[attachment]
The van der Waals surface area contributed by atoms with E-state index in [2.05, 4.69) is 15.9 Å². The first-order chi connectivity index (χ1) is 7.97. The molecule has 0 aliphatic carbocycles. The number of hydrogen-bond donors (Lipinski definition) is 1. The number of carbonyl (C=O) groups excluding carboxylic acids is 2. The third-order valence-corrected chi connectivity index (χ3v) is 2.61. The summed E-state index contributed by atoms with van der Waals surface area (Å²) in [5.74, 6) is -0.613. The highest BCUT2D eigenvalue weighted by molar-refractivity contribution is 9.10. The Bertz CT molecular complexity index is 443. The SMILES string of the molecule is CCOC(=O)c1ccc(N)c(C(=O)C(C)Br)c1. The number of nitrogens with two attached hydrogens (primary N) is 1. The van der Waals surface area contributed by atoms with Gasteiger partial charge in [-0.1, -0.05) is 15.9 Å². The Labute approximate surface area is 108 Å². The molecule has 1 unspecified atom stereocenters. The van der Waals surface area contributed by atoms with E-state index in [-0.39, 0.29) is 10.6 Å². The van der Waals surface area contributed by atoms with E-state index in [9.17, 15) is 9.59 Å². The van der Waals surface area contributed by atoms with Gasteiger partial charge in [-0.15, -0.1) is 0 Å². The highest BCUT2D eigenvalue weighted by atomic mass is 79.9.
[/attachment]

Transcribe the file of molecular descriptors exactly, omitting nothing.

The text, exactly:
The van der Waals surface area contributed by atoms with E-state index in [2.05, 4.69) is 15.9 Å². The first-order chi connectivity index (χ1) is 7.97. The molecule has 0 aliphatic carbocycles. The number of hydrogen-bond donors (Lipinski definition) is 1. The number of carbonyl (C=O) groups excluding carboxylic acids is 2. The third-order valence-corrected chi connectivity index (χ3v) is 2.61. The summed E-state index contributed by atoms with van der Waals surface area (Å²) in [5.74, 6) is -0.613. The highest BCUT2D eigenvalue weighted by molar-refractivity contribution is 9.10. The Bertz CT molecular complexity index is 443. The SMILES string of the molecule is CCOC(=O)c1ccc(N)c(C(=O)C(C)Br)c1. The number of nitrogens with two attached hydrogens (primary N) is 1. The van der Waals surface area contributed by atoms with Gasteiger partial charge in [-0.1, -0.05) is 15.9 Å². The Labute approximate surface area is 108 Å². The molecule has 1 unspecified atom stereocenters. The van der Waals surface area contributed by atoms with E-state index in [-0.39, 0.29) is 10.6 Å². The van der Waals surface area contributed by atoms with E-state index in [9.17, 15) is 9.59 Å². The van der Waals surface area contributed by atoms with Gasteiger partial charge in [-0.15, -0.1) is 0 Å². The highest BCUT2D eigenvalue weighted by atomic mass is 79.9.